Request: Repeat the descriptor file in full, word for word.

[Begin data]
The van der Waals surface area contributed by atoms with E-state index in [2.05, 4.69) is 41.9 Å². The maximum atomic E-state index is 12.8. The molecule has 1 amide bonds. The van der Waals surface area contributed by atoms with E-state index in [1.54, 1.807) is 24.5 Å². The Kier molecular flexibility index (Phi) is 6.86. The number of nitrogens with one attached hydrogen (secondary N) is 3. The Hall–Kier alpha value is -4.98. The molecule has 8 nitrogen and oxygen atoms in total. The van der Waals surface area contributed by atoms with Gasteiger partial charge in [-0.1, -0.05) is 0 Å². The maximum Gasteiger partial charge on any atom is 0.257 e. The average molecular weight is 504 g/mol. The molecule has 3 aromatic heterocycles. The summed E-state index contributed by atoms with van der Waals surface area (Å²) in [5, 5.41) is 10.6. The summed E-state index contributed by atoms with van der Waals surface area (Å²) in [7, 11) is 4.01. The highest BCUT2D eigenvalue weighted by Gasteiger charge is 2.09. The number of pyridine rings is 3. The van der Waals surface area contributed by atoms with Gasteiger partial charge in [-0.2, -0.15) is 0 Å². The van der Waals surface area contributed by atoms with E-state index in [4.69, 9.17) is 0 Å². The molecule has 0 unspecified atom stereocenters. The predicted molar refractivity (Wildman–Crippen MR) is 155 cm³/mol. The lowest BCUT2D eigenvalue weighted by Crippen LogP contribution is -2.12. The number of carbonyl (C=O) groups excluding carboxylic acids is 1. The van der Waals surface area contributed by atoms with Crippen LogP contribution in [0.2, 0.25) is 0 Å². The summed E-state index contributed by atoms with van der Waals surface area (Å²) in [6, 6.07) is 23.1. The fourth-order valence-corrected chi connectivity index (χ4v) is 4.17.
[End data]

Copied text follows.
The van der Waals surface area contributed by atoms with E-state index in [2.05, 4.69) is 41.9 Å². The maximum atomic E-state index is 12.8. The molecule has 1 amide bonds. The van der Waals surface area contributed by atoms with E-state index in [1.54, 1.807) is 24.5 Å². The Kier molecular flexibility index (Phi) is 6.86. The number of nitrogens with one attached hydrogen (secondary N) is 3. The Hall–Kier alpha value is -4.98. The molecule has 8 nitrogen and oxygen atoms in total. The van der Waals surface area contributed by atoms with Gasteiger partial charge in [-0.1, -0.05) is 0 Å². The maximum Gasteiger partial charge on any atom is 0.257 e. The average molecular weight is 504 g/mol. The molecule has 3 aromatic heterocycles. The summed E-state index contributed by atoms with van der Waals surface area (Å²) in [5, 5.41) is 10.6. The summed E-state index contributed by atoms with van der Waals surface area (Å²) in [7, 11) is 4.01. The highest BCUT2D eigenvalue weighted by Gasteiger charge is 2.09. The number of pyridine rings is 3. The van der Waals surface area contributed by atoms with Gasteiger partial charge in [-0.2, -0.15) is 0 Å². The van der Waals surface area contributed by atoms with E-state index in [4.69, 9.17) is 0 Å². The molecule has 0 unspecified atom stereocenters. The predicted molar refractivity (Wildman–Crippen MR) is 155 cm³/mol. The lowest BCUT2D eigenvalue weighted by Crippen LogP contribution is -2.12. The number of carbonyl (C=O) groups excluding carboxylic acids is 1. The van der Waals surface area contributed by atoms with Crippen LogP contribution in [0.2, 0.25) is 0 Å². The summed E-state index contributed by atoms with van der Waals surface area (Å²) in [6, 6.07) is 23.1. The fourth-order valence-corrected chi connectivity index (χ4v) is 4.17.